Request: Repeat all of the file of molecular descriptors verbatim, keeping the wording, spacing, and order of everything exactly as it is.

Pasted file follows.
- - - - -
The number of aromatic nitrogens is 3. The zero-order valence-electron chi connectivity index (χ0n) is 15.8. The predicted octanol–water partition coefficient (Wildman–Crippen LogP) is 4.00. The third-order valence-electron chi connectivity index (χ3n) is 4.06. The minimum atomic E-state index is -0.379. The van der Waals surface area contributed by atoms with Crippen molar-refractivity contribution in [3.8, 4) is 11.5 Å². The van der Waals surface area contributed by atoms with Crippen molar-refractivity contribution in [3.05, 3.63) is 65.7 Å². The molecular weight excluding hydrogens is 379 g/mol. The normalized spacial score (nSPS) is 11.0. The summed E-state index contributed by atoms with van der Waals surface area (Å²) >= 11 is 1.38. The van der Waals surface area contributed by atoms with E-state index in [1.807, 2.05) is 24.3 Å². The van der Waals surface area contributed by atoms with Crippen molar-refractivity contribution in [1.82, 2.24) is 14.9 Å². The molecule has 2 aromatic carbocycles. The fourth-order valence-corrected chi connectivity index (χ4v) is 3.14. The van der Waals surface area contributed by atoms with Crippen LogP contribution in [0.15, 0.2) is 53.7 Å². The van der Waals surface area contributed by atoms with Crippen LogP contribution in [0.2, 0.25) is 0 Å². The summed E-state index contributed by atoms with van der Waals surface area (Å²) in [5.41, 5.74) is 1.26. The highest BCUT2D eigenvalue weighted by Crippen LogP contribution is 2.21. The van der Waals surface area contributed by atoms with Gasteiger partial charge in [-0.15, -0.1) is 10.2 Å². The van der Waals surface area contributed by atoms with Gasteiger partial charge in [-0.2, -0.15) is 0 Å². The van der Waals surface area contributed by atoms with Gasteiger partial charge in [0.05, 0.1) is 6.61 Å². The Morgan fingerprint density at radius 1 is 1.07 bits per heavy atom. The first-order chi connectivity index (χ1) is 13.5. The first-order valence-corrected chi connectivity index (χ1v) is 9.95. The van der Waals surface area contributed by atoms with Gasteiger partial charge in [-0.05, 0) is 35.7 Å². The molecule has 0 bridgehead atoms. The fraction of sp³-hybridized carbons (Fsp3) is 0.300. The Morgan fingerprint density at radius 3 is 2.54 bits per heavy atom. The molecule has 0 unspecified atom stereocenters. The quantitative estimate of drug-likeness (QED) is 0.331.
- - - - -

The number of aromatic nitrogens is 3. The zero-order valence-electron chi connectivity index (χ0n) is 15.8. The predicted octanol–water partition coefficient (Wildman–Crippen LogP) is 4.00. The third-order valence-electron chi connectivity index (χ3n) is 4.06. The minimum atomic E-state index is -0.379. The van der Waals surface area contributed by atoms with Crippen molar-refractivity contribution in [3.8, 4) is 11.5 Å². The van der Waals surface area contributed by atoms with Crippen molar-refractivity contribution in [3.05, 3.63) is 65.7 Å². The molecular weight excluding hydrogens is 379 g/mol. The normalized spacial score (nSPS) is 11.0. The summed E-state index contributed by atoms with van der Waals surface area (Å²) >= 11 is 1.38. The van der Waals surface area contributed by atoms with E-state index in [1.807, 2.05) is 24.3 Å². The van der Waals surface area contributed by atoms with Crippen molar-refractivity contribution in [1.82, 2.24) is 14.9 Å². The molecule has 2 aromatic carbocycles. The fourth-order valence-corrected chi connectivity index (χ4v) is 3.14. The van der Waals surface area contributed by atoms with Crippen LogP contribution in [0.15, 0.2) is 53.7 Å². The van der Waals surface area contributed by atoms with Crippen LogP contribution in [0.2, 0.25) is 0 Å². The summed E-state index contributed by atoms with van der Waals surface area (Å²) in [5.41, 5.74) is 1.26. The highest BCUT2D eigenvalue weighted by Crippen LogP contribution is 2.21. The van der Waals surface area contributed by atoms with Gasteiger partial charge in [-0.15, -0.1) is 10.2 Å². The van der Waals surface area contributed by atoms with Gasteiger partial charge in [-0.2, -0.15) is 0 Å². The van der Waals surface area contributed by atoms with Gasteiger partial charge in [0.05, 0.1) is 6.61 Å². The Morgan fingerprint density at radius 1 is 1.07 bits per heavy atom. The first-order chi connectivity index (χ1) is 13.5. The first-order valence-corrected chi connectivity index (χ1v) is 9.95. The van der Waals surface area contributed by atoms with Gasteiger partial charge in [-0.05, 0) is 35.7 Å². The molecule has 0 bridgehead atoms. The fraction of sp³-hybridized carbons (Fsp3) is 0.300. The Morgan fingerprint density at radius 3 is 2.54 bits per heavy atom. The molecule has 0 unspecified atom stereocenters. The quantitative estimate of drug-likeness (QED) is 0.331.